Chapter 12


Essex County investigator Frank Tremont hoisted up his pants by the belt and looked down at the girl and sighed. Same ol', same ol'. Newark, South Ward, not far from Beth Israel Hospital yet a lifetime away. Frank could smell the decay in the air, but it wasn't from just the body. It was always this way. No one ever cleaned up out here. No one tried. They all just bathed lazily in the decay.

And so another dead hooker.

They already had her pimp in custody for it. The hooker had "dissed" him or whatever and he had to show what a big man he was so he slit her throat. Still had the knife on him when they picked him up. Smart guy, real genius. It took Frank about six seconds to get a confession out of him. All he had to say was, "We heard you don't have the balls to hurt a woman." That was enough for Genius Pimp to "man up."

He stared down at the dead girl, maybe fifteen years old, maybe thirty, hard to tell out here, splayed among the street debris, crushed soda cans, wrappers from McDonald's, empty forties of beer. Frank flashed back to his last dead hooker investigation. That case had exploded in his face. His bad, totally. He'd read it wrong and messed up. It might have cost more lives, but there was no point in going over that anymore. He had blown the case and lost his job over it. Forced out by the county prosecutor and the chief investigator. He'd been set to retire.

And then he'd drawn the Haley McWaid missing person case.

He'd gone to his bosses and asked to stay on, just until the case was solved. His bosses understood. But that was three months ago. Frank had worked hard looking for the high school girl. He had gotten others involved, the feds, cops who understood the Internet and tracking and profiling, anyone and everyone who could possibly help. He had no interest in glory, just finding the girl.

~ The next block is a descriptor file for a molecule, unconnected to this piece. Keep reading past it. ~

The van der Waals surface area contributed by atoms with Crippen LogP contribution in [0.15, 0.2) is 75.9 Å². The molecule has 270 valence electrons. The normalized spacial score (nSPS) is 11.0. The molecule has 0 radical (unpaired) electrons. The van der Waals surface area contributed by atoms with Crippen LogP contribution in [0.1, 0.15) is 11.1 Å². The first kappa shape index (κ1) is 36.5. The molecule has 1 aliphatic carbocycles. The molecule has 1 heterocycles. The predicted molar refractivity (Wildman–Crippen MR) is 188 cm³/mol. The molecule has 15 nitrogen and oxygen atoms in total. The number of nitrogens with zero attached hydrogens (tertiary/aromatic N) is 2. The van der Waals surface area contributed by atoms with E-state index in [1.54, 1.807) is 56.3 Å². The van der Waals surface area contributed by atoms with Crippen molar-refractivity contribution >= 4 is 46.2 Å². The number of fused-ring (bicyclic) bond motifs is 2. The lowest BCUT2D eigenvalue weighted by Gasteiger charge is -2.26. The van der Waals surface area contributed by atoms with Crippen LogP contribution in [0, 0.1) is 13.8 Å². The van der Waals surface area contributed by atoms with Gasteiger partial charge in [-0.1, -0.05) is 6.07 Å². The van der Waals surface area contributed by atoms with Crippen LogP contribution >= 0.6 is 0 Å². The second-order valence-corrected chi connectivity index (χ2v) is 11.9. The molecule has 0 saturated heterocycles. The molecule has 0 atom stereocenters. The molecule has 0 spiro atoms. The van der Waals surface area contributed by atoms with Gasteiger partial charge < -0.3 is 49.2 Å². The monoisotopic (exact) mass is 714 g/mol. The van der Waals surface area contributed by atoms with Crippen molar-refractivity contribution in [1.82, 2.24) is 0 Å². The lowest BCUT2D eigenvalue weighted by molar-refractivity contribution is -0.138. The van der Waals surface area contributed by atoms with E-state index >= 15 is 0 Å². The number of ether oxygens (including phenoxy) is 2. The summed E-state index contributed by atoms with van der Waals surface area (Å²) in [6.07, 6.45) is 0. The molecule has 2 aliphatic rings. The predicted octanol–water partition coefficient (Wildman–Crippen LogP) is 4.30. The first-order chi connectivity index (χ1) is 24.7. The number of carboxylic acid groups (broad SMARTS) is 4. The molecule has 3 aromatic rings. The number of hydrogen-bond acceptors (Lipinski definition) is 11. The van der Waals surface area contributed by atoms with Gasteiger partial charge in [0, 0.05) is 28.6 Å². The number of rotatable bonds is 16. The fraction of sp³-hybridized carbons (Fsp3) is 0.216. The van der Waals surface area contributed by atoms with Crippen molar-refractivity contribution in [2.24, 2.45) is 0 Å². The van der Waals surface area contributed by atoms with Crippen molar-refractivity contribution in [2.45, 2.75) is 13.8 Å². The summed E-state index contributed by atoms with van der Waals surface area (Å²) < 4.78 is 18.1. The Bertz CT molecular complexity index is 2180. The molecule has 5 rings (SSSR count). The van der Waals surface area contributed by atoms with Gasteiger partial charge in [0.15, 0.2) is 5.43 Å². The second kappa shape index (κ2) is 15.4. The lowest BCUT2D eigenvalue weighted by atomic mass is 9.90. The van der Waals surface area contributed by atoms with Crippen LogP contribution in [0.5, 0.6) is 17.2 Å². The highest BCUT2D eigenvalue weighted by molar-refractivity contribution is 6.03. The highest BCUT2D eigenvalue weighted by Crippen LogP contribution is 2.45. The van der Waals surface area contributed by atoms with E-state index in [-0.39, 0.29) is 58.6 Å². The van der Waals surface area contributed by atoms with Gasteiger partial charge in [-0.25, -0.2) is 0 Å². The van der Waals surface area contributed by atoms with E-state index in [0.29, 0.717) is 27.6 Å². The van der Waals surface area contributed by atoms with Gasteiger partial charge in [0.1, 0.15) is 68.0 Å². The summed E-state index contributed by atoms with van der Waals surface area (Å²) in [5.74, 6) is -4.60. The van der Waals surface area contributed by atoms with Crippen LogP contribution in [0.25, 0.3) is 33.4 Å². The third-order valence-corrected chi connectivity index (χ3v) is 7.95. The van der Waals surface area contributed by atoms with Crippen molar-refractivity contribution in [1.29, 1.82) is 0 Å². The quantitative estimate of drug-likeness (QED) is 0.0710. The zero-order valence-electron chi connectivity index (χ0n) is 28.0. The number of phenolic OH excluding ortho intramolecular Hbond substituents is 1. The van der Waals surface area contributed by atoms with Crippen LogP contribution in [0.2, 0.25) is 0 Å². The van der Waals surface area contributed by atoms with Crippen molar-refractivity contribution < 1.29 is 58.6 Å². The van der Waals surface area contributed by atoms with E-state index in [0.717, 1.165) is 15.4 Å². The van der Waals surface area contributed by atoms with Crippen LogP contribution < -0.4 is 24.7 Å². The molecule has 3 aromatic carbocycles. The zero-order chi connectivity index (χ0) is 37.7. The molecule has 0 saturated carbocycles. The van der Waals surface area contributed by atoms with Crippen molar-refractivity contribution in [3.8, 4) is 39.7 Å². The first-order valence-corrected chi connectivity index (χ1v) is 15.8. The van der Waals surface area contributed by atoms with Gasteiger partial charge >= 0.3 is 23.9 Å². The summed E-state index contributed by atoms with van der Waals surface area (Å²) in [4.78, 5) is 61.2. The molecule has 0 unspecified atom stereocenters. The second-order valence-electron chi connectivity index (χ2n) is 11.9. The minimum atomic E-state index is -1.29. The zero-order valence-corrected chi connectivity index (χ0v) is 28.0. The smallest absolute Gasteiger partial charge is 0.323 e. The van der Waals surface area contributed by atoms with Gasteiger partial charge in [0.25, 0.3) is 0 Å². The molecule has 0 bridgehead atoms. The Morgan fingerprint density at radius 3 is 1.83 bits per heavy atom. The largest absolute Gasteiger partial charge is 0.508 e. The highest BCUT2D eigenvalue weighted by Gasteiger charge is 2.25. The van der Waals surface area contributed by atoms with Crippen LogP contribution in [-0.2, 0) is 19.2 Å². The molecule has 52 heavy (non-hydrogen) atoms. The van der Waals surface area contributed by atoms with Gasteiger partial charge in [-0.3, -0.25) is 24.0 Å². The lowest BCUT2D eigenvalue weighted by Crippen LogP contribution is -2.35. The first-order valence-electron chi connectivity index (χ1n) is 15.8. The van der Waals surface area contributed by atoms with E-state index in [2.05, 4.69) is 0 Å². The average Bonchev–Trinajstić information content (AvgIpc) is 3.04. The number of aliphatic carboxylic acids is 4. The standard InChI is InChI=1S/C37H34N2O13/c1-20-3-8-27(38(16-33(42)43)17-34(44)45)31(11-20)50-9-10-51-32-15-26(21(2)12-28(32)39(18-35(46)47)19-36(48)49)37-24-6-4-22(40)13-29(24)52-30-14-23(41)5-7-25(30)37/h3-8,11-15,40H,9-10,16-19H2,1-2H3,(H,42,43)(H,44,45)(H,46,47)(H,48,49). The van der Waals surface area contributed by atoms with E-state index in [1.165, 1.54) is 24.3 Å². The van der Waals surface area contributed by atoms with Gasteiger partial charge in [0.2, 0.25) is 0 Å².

But the case was bone-dry.

He looked down at the dead hooker. That was what you got a lot of on this job. You see junkies and whores pissing their lives away, getting hammered and stoned and freeloading and then they get beaten up or knocked up with Lord knows how many kids with Lord knows how many different fathers and it was such a damn waste. Most skate through okay, shuffling listlessly through pathetic lives, making barely a dent in the social fabric, and if they do get noticed, it's for a bad reason. But most survive. They're a drain, but God lets them survive, sometimes to old age.

And then, because God is a freaking riot, He takes Frank's daughter instead.

A crowd had gathered behind the yellow tape, but not a very big one. A quick glance and then they moved on.

"You done, Frank?"

It was the medical examiner. Frank nodded. "All yours."